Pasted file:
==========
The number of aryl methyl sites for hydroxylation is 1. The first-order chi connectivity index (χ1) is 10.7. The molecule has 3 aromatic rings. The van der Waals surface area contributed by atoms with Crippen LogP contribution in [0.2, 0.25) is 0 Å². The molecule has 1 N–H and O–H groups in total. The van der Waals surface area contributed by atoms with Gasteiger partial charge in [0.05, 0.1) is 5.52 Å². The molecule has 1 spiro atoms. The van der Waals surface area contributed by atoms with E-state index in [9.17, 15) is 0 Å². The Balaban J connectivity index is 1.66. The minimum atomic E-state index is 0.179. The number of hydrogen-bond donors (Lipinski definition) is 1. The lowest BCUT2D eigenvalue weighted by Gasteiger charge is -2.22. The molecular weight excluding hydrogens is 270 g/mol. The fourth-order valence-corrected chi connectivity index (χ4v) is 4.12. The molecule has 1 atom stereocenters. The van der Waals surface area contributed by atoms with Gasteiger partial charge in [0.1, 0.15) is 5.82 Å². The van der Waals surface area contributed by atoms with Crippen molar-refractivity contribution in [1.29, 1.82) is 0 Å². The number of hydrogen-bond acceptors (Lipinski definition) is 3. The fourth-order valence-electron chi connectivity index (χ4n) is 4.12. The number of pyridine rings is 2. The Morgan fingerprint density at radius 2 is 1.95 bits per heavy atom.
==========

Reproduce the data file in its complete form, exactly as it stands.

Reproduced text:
The number of aryl methyl sites for hydroxylation is 1. The first-order chi connectivity index (χ1) is 10.7. The molecule has 3 aromatic rings. The van der Waals surface area contributed by atoms with Crippen LogP contribution in [0.2, 0.25) is 0 Å². The molecule has 1 N–H and O–H groups in total. The van der Waals surface area contributed by atoms with Gasteiger partial charge in [0.05, 0.1) is 5.52 Å². The molecule has 1 spiro atoms. The van der Waals surface area contributed by atoms with E-state index in [9.17, 15) is 0 Å². The Balaban J connectivity index is 1.66. The minimum atomic E-state index is 0.179. The number of hydrogen-bond donors (Lipinski definition) is 1. The lowest BCUT2D eigenvalue weighted by Gasteiger charge is -2.22. The molecular weight excluding hydrogens is 270 g/mol. The fourth-order valence-corrected chi connectivity index (χ4v) is 4.12. The molecule has 1 atom stereocenters. The van der Waals surface area contributed by atoms with Gasteiger partial charge in [0.1, 0.15) is 5.82 Å². The van der Waals surface area contributed by atoms with Crippen molar-refractivity contribution in [1.29, 1.82) is 0 Å². The number of hydrogen-bond acceptors (Lipinski definition) is 3. The fourth-order valence-electron chi connectivity index (χ4n) is 4.12. The number of pyridine rings is 2. The Morgan fingerprint density at radius 2 is 1.95 bits per heavy atom.